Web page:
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Yianni: Numb and Number: Fringe 2012

Note: This review is from 2012

Review by Steve Bennett

If they gave out Edinburgh Comedy Awards for promotional YouTube videos, Yianni would be a shoo-in. The cleverly edited Rain Man scene with which he opens his show is sublime, impossible to match over the ensuing hour.

Nonetheless, the rest of Numb and Number is a confident, robust and finely delivered romp through the world of numbers, with a good ratio of laughs. It’s also more wide-ranging than the topic suggests, with the well-read Greek-Australian dropping in many other smart topics – not to mention a top tip for mail fraud, some musings on his national background and a bit of toilet humour to boot.

The premise is that he was diagnosed as being on the mild end of the autism spectrum earlier this year, a condition associated with inappropriate comments, lack of empathy and the desire to talk at excessive length on trivial topics. Which is pretty much the same as the definition of comedian.

This, he thought, explained his lifelong love of numbers, and this show he examines in reverse order the first 11 cardinals –  ten down to zero – and the associations with them. Ten is perfection, eight is symmetry, five is identity…

Hang on? Who links five with identity? Only Yianni who claims it’s because it was at age five he became aware of his identity. Yet so convincing and charming is he that such obvious nonsense is glossed over. Oh, and six is ‘racism’. The most bigoted of the numbers.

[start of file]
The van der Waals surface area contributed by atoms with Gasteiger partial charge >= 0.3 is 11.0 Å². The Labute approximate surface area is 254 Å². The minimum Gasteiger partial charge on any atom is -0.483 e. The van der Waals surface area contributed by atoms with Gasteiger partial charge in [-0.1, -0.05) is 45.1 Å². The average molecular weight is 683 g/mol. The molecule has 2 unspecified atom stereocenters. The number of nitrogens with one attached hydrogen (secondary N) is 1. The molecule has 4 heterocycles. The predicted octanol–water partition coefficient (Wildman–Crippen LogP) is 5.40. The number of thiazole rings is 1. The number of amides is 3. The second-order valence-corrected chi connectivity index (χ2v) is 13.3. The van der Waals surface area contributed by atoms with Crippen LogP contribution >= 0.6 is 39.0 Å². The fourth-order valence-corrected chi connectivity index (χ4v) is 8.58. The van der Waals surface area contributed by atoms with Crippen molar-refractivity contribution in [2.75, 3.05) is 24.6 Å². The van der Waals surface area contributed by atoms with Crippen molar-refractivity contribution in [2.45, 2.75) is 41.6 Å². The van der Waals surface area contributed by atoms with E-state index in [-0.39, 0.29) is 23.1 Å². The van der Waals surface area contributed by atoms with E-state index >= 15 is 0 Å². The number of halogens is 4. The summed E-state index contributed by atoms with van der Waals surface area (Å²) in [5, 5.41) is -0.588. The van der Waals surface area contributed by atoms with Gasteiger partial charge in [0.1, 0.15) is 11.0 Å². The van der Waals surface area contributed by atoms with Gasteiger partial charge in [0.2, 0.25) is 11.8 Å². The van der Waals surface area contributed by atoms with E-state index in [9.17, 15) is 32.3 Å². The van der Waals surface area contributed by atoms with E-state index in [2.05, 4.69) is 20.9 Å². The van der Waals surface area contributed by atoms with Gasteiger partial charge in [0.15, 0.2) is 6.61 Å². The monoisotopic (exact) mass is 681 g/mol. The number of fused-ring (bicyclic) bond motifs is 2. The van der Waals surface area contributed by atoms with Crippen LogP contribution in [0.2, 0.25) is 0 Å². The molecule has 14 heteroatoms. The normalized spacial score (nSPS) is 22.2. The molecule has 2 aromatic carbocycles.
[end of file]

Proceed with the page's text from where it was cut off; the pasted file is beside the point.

But the show is so cleverly packaged around its idea, that the fact it’s essentially ten separate stand-up routines is skilfully disguised. And enough are on-theme, such as his love of the sum £88.88 for all sorts of delightfully nerdy reasons, that will keep the numerophiles happy.

Actually, everyone will be kept happy through this pacy show. Yianni’s not an overly-emotive performer, but he’s clearly enjoying chatting to us all, making his interaction with the audience, both implict and explicit, thoroughly endearing.

The script is tight, and full of sneaky wordplay and intelligent observations, making for a satisfying and enjoyable hour that rarely dips. It perhaps needs a touch more surprise or memorable set piece to really stand out from the crowd – but it’s solid stuff with frequent laughs, and definitely the best show this frequent Fringe visitor has ever brought to Edinburgh.

Review date: 13 Aug 2012
Reviewed by: Steve Bennett
Reviewed at: Canons' Gait

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